This show went out in 2007 and so I saw it after I’d already abandoned my first attempt at the book but the concept is the same, the daughter in my book returned home to clear out her father’s flat and while she is doing so she has an ongoing conversation not with his ghost but with an imaginary dad who, of course, cannot tell her any more that what she already knows which is the problem Raines encounters and I’m rather sorry that the show was cancelled but don’t get me started on all the great shows that bite the dust.

The problem I found was that because I had made the daughter the same age as my own daughter I started writing her as if she was my daughter and I was the dead dad and this began to take me into areas I didn’t want to go. I’m perfectly happy to discuss my relationship with my daughter with her, both its strengths and its weaknesses, but I wasn’t keen to make it the basis for a novel. So I decided to start afresh and base both characters, the father and the daughter, on me, the me-I-am-just-now and the me-I-might-have-become by the time I drop dead on a No.9 bus when I’m seventy. Of course there are things that my daughter will be able to relate to – we don’t see each other nearly as much as we used to do ever since she started doing her Open University degree (not because she’s moved to Liverpool) – and I did retain that from the first draft not because it’s a big issue for me but because I needed a daughter who did not know her father well and having her in another country helped.

Since I decided to abandon the father-in-her-head trope I had to figure out to whom to give the voice. The solution was to create a third character, someone who knew the father but not the daughter, someone the daughter did not even know existed until after her father’s death. The idea from this came from a film I saw years ago about a woman who discovers her husband had been having an affair and after his death she and the other woman comfort each other since they are all that is left of three_colors_bluethe man they both loved. The two actually become lovers. I can’t find the name of the film – it’s probably quite an old one, maybe even a TV movie – but we have a similar situation in Krzysztof Kieslowski's Three Colours: Blue where a widow develops a friendship with a woman who is pregnant with her husband’s child. The important thing was to explore how we extract comfort from whatever sources are available.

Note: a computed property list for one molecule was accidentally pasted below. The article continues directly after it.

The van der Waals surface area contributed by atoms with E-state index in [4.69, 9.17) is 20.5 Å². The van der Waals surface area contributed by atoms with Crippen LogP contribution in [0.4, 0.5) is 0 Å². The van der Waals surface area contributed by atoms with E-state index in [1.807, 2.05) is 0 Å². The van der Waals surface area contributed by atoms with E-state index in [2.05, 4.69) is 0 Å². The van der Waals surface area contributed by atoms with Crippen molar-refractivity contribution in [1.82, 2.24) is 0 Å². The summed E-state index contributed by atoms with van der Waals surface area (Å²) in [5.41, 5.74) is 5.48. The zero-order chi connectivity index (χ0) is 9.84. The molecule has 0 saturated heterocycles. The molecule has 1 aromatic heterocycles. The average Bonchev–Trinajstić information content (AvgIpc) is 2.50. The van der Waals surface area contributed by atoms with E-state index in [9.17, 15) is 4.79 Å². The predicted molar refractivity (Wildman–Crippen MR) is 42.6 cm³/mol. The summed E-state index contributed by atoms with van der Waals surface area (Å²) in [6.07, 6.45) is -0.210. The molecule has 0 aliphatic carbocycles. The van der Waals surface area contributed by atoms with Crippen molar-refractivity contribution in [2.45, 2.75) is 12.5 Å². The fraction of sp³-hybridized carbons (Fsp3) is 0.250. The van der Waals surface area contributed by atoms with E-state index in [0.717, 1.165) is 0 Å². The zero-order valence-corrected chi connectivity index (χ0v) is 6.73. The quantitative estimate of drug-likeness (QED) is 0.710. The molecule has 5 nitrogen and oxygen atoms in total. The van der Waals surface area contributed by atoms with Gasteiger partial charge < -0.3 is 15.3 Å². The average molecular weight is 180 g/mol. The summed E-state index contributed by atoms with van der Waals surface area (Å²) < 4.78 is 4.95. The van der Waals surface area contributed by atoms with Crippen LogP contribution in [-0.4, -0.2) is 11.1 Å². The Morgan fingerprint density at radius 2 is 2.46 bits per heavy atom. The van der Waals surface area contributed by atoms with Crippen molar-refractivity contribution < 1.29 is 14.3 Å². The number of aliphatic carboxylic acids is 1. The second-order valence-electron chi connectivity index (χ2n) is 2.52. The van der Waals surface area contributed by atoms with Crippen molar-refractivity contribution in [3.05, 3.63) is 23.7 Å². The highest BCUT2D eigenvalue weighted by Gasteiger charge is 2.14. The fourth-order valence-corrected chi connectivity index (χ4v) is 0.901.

Neither of my parents could be called a materialist; in fact when my mother died (my father passed away first) she had already pretty much emptied the house of everything bar the essentials for living handing most of the stuff into charity shops to which she was addicted. I was struck by how little of them was left in the house. All that was left was us three kids and what we don’t know now we’ll never know. And since my siblings and I are estranged what they know that I don’t is now lost to me. I should have asked my questions the last time I saw them because it seems unlikely now I’ll have another chance.

The first half of the book focuses on the daughter arriving to clear out her dad’s house. The story is told in the past tense by her and she addresses this to a third party in fact the whole book is a letter addressed to that party but I don’t reveal who this is until halfway through the book. This idea came late in the day and I have to thank Antonio Tabucchi for giving me this idea. In his novel Pereira Maintains the whole book is read by someone on behalf of Pereira; it’s not a letter but it is a written statement.

The final key to the puzzle I owe to Ruth Dugdall. Her novel The Woman Before Me is effectively a mystery but the difference is not working out who is guilty but whether the guilty party is remorseful and deserving of parole when she maintains that she is innocent of the crime for which she has been convicted; the whole notion of what a mystery is gets turned on its head and it was reading that book that made me realise that what I had been writing was a mystery novel, albeit a most unconventional one. Having that in place, all that remained was to fill in the blanks.

There is one other book to which I owe thanks: Arrival and Departure by Arthur Koestler. His book is in five parts:


The Present

The Past

The Future


and I initially intended the book opening with the daughter arriving at Glasgow Airport and imagined ending with her there too after her encounter with whatever exactly she was going to encounter. I even took Koestler’s open line, “Here we go,” and made it my opening line. Only I added “again” to it. I intended to do the same with the Departure section of the book. That all got dropped but the basic concept was retained: a woman arrives, faces certain truths, is affected by them and leaves a new woman. So rather than the book being about the father the focus became more and more about the daughter.